How departing Osian Roberts transformed football in Wales

Roberts has been Wales Technical Director since 2007

Roberts has been Wales Technical Director since 2007

WHEN Osian Roberts announced last week that he was leaving his homeland to become Morocco’s new Technical Director, he said: “I was once called the most influential man in Welsh football, which I have never felt comfortable with or believed for one second.”

The 54-year-old may be too modest to accept that accolade, but David Adams, the former Middlesbrough first team coach and Swansea Head of Coaching, says he definitely deserves it.

The duo have known each other since 2003, when they were both Football Development Officers (Roberts in Anglesey and Adams in Merthyr Tydfil) and in 2010 masterminded Wales Under-16s' historic 4-0 win over England in the final of the Victory Shield (with Roberts as manager and Adams as assistant).

Few are better placed to assess the impact Roberts has had on Welsh football since being appointed Technical Director of the Football Association of Wales in 2007.

“Osian has been a incredible coach educator and strategic leader,” Adams tells TGG. “He has transformed Welsh football in the last 12 years.”

Adams, who leads the Pro Licence course for the Welsh FA, says Roberts has had two major areas of impact - coach education and player development. In terms of coach education, a plethora of top practitioners have earned their badges on FAW courses, including Steve Cooper, Mikel Arteta, Patrick Vieira, Garry Monk, Chris Wilder and Eric Ramsay.

“It's no coincidence that so many top names want to do the FAW courses," Adams says. "When Osian came in, the courses were run from Aberystwyth University and he moved them to Dragon Park in Cardiff, where there were better facilities and he was able to create a better learning environment.

“More time was spent with each individual candidate, with the intake for the A Licence going down from about 60 to 28. A group of mentors was assigned to each individual candidate, because Osian had benefitted from mentors himself and really saw the value in it.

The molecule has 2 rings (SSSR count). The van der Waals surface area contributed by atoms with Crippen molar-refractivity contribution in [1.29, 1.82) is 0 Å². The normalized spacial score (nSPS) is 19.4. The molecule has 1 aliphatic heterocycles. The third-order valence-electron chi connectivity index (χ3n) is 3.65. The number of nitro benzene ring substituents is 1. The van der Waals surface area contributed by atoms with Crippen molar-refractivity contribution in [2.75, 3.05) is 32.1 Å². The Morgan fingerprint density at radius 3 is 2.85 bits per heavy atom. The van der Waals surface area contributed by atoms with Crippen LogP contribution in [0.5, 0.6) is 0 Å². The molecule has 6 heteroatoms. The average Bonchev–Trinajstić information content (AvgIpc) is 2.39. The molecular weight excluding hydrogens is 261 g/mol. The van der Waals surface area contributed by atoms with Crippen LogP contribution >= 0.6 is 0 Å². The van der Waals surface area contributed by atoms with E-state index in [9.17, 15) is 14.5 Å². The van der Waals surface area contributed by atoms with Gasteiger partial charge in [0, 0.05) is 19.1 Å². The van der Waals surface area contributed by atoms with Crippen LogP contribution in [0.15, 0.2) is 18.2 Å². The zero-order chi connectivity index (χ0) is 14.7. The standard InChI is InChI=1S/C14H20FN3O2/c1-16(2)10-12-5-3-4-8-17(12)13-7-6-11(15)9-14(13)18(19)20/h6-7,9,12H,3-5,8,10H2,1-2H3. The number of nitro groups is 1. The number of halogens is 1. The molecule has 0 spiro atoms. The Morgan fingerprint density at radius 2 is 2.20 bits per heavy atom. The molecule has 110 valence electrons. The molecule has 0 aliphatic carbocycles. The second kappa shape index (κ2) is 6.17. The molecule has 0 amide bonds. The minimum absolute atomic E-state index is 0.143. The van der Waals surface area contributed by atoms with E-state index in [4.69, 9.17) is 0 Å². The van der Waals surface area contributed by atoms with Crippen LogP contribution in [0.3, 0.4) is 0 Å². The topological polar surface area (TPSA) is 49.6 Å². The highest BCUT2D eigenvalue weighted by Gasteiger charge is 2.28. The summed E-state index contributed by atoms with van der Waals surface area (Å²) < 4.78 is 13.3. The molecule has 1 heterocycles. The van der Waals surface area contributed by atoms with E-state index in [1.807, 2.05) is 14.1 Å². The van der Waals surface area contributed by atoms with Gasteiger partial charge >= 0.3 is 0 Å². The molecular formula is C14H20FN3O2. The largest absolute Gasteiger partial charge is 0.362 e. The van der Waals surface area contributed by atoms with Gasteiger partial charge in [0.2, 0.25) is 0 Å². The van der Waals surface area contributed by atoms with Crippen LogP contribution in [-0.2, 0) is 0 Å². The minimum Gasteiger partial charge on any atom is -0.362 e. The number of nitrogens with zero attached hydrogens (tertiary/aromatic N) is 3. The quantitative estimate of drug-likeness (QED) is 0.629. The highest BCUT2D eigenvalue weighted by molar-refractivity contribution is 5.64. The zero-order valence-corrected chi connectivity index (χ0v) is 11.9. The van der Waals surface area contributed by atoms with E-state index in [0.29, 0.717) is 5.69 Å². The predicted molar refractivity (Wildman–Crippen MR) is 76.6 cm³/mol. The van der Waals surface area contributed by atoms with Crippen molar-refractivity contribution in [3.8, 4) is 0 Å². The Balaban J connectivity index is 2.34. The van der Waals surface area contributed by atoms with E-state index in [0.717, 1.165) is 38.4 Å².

“People soon saw the added value of the FAW courses, which is why so many big names from around Europe came on board.”

The second big area of impact was youth development, Adams says.

“Osian has been personally involved with a lot of the younger players who are coming through into the senior Wales side - Connor Roberts, Harry Wilson, Tom Lawrence, Ethan Ampadu, Chris Mepham.

“He put the player development system in place in Wales, with a regional structure, more professional infrastructure and better coaches around it. He put a head of recruitment in place with the FAW and worked hard to develop the relationships with the clubs.

“A national playing philosophy was established that now runs throughout the Welsh Premier League Academies and the quality has improved in the league as well, with the likes of TNS and Barry competing with credit in Europe, which didn’t happen before.”

Having served as coach and then assistant with the senior Wales team since 2011, Roberts has also been involved at both a hands-on and strategic level with the country’s climb up the international rankings.

When he took the Technical Director job in 2007, Wales were 117 in the Fifa Rankings. After reaching the semis of Euro 2016, they reached the heady heights of number eight.

Roberts was interviewed for the manager’s job after Chris Coleman left for Sunderland in 2017, but the FAW gave it to Ryan Giggs instead. Now Robert leaves for Morocco next month, having recently turned down the chance to become assistant at a Premier League club.

“Osian knew the landscape in Wales, he knew the areas that needed to be developed, and he has truly transformed football in this country," Adams adds. "Now it's important we make sure his legacy is maintained and even built upon.”

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